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What happens when workers no longer want to be in a union?

On Behalf of | Apr 1, 2016 | Labour And Employment Law |

For many individuals in British Columbia, unions play an important role in governing their labour relations. Unions represent workers in various occupations, in labour matters and among other things, negotiate collective agreements for the workers. Trucking companies operating out to Vancouver’s port are examples of businesses that employ individuals who are part of a union. Recently two of those trucking companies were in the news regarding their employees’ relationship with the union, Unifor.

This past Fall, the union negotiated collective agreements which the drivers ratified. Now, several months later, drivers with Aheer Transportation and Sunlover, recently cast their votes on the topic of leaving the union. Last month, Aheer Transportation voted in favour of decertification. Earlier this month, Sunlover drivers also cast their votes. Challenges to the vote by both sides have slowed the count of those votes.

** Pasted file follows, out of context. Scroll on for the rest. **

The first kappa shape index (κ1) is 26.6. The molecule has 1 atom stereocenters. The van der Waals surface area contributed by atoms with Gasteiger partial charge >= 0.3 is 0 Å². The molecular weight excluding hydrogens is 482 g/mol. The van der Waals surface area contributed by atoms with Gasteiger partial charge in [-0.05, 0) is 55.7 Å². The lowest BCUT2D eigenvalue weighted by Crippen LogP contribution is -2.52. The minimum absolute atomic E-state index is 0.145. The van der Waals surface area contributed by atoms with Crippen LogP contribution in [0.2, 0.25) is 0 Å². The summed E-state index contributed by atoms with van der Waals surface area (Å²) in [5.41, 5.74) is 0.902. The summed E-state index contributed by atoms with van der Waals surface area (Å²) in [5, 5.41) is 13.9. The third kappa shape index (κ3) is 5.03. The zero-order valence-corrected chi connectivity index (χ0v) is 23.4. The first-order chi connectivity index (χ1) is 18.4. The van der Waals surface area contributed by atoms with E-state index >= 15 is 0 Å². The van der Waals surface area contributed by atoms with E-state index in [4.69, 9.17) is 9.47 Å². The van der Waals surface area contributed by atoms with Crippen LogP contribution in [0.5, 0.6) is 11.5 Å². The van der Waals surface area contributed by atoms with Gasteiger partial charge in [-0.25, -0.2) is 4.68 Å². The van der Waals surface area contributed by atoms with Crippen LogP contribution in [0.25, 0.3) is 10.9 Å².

Applications for decertification are filed with the Labour Relations Board. This action, which according to a representative from the LRB, does not occur very often, is initiated by employees. The owner of Aheer Transportation indicated he believes the decertification by employees was prompted by drivers not being happy with the representation the union provided the drivers.

While decertification is supposed to be initiated by employees, a service representative of Unifor-Local VCTA stated that 90 per cent of the time it is actually employers pushing for the change. He also indicated that is difficult to prove. The service representative said prior to the votes, he was not aware of any complaints regarding Unifor’s representation.

Matters relating to labour relations and employment can be complicated. Lawyers may be of assistance to both employers as well as employees in a wide variety of these matters.



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